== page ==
Advent Calendar Day 8: 21-Year Old Whisky and Cuban Cigars
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Over the past few years, driverless car technology has steered itself into the mainstream, with Google and Mobileye at the forefront of this emerging autonomous industry.
But whilst it may be several years before we witness the Queen’s highways being overrun by cyber-drivers, the fields and meadows through which they wind may welcome robots sooner. For, earlier this week at the annual Farm Progress Show in Boone, Iowa, capital goods company CNH Industrial gave us a glimpse of our agricultural future.
“We live in a changing world,” began the controversial CNH presentation, “and farming is changing with it. Our growing population and a greater environmental awareness mean that farmers need to produce more food, more sustainably – but from the same amount of land.
“And it’s ultimately technology that will make the difference.”
The CNH Industrial innovations team launched a tractor concept, the striking black and red Case IH, at the show – and it has farm hands and agricultural workers the world over sweating.
A distant relation to the Roomba – self-guided vacuum cleaners that have already been taking homes across the pond by storm – the Case is equipped with lidar laser detection system, multiple cameras and GPS. And, to stop you getting your own hands dirty, it can be controlled from a desktop computer or even a tablet.
These machines can not only be set up in under a minute, with boundary maps and immovable objects being programmed in, but they can also work in tandem with other ‘smart’ tractors, using a vehicle to vehicle communications network to get jobs done in a fraction of the time it would take humans. And, of course, these machines don’t take lunch breaks, toilet breaks, or sleep.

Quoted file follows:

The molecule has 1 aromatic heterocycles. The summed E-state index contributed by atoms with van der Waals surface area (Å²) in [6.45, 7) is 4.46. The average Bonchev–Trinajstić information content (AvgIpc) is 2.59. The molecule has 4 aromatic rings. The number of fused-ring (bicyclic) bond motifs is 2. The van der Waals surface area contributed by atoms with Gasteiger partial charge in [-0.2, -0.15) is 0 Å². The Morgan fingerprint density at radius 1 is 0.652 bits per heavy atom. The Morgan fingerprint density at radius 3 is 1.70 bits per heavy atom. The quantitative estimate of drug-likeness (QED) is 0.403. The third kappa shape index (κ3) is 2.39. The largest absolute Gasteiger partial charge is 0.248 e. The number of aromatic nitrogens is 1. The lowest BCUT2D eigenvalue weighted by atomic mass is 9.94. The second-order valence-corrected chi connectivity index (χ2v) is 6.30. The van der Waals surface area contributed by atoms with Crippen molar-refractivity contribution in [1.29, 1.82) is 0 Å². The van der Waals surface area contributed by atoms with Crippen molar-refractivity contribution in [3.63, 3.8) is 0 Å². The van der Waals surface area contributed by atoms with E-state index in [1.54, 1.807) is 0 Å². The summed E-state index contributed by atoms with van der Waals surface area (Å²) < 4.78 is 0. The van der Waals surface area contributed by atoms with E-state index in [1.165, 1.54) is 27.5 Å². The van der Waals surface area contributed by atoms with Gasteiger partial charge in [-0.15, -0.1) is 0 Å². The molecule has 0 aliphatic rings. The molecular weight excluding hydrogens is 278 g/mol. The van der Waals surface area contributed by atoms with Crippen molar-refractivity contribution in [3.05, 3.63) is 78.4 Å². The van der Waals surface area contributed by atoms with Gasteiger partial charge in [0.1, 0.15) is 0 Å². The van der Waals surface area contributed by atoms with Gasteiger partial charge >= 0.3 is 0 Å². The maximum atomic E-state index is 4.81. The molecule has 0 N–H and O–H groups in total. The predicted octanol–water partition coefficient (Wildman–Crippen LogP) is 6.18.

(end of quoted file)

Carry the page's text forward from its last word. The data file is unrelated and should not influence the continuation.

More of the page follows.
The point has been made that fields of crops don’t have as many obstacles or potential problems for the onboard computers as public roads, and yes, the software is less elaborate than driverless cars – so, unsurprisingly, it looks as if it might be on sale sooner rather than later. But it is more worrying.
While under 1 per cent of the UK population now work in agriculture, there are still many more jobs to be lost from the introduction of driverless tractors than from driverless cars. We each get into our car every morning anyway – usually to drive to our jobs – so if we buy such pioneering vehicles as the Google X prototype, no jobs will be lost. We don’t all employ chauffeurs to drive our cars at the moment, after all. But, with tractors, it’s a different matter.
Agricultural vehicles such as the 419 horsepower Case IH may be the future – they can drive at a top speed of 31 mph and bring down costs for farmers – but how many of those employed in the agricultural sector will lose their jobs as a result?
“We set out to take technology in a different direction,” concluded CNH’s presentation, “allowing farmers to integrate new technology into existing fleets. The autonomous tractor concept provides a tantalising glimpse into the future of farming.”
But will agricultural workers agree?
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